To cite: Chuang AT, Margo CE, Greenberg PB. Br J Ophthalmol 2014;98:852–856. 852

In degenerative retinopathy such as retinitis pigmentosa and age-related macular degeneration, blindness is caused by photoreceptor cell damage. Any neuronal remodelling that does occur has not yet been shown to definitely affect vision processing ability.1 2 On this basis, vision-restoring implants have been developed to interface with various parts of the visual pathway, particularly the retina.3–5 Current retinal implants permit rudimentary greyscale light perception, allowing patients to perform simple visual tasks and independently navigate.6 7 To date, several reviews of retinal implants have been published.1 3 5 However, they have been authored by groups developing their own devices. While these researchers may have an understanding of the advantages and limitations of their specific prostheses, emphasis is often placed on their respective designs. Furthermore, most retinal implant devices are still in a stage of development requiring significant investment both financially and intellectually, limiting data publication.3 These trends underscore the need for a systematic review that provides a neutral third-party analysis of current prostheses using a priori criteria of success. To this end, we evaluate herein the state of current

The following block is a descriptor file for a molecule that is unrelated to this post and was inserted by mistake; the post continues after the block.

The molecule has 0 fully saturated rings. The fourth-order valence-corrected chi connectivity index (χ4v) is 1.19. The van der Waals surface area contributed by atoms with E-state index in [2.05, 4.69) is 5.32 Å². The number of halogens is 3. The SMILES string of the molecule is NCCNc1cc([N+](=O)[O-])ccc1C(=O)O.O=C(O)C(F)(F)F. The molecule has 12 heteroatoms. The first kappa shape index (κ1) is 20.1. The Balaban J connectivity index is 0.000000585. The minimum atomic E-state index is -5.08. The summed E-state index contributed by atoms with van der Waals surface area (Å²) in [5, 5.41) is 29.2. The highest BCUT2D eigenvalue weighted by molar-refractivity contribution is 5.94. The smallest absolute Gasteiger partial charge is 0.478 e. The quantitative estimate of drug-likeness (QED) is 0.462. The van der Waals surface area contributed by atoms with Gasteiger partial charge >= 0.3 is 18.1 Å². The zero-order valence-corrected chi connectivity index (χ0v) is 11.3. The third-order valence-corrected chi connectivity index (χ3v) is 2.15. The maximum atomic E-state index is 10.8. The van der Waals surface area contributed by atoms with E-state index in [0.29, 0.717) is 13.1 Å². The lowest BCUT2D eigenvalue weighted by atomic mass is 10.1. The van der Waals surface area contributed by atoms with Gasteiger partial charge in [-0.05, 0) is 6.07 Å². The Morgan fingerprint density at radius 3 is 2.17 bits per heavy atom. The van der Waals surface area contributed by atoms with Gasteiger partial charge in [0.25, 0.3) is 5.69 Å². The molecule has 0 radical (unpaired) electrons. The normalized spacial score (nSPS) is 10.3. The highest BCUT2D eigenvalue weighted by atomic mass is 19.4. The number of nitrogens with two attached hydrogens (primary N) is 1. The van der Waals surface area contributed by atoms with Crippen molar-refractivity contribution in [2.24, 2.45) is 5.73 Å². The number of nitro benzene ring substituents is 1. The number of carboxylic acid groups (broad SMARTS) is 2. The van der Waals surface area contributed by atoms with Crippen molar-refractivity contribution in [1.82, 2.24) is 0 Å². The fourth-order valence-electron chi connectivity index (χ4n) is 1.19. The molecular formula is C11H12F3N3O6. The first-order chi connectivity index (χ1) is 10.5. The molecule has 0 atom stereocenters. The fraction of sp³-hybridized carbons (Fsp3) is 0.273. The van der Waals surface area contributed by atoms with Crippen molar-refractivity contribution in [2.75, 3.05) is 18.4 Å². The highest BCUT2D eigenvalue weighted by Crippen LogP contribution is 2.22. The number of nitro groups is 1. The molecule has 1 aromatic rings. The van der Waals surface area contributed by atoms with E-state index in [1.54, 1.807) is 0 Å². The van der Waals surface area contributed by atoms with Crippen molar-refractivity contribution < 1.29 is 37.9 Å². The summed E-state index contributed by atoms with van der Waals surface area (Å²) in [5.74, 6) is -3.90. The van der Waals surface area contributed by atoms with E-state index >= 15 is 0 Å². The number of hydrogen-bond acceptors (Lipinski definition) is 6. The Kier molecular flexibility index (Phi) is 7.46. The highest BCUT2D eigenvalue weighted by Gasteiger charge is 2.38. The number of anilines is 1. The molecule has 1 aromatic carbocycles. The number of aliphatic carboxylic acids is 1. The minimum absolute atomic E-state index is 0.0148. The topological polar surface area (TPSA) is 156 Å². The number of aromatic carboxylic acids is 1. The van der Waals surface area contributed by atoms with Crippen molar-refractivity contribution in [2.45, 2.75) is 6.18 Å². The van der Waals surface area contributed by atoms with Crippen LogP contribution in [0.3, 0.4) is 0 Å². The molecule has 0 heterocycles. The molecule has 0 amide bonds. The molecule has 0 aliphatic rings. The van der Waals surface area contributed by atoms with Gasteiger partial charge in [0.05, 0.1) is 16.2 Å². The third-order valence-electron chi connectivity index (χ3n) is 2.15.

retinal prostheses with particular emphasis on their clinical availability,1 vision restoration8 and longterm biocompatibility9 in patients with vision loss due to degenerative retinopathy.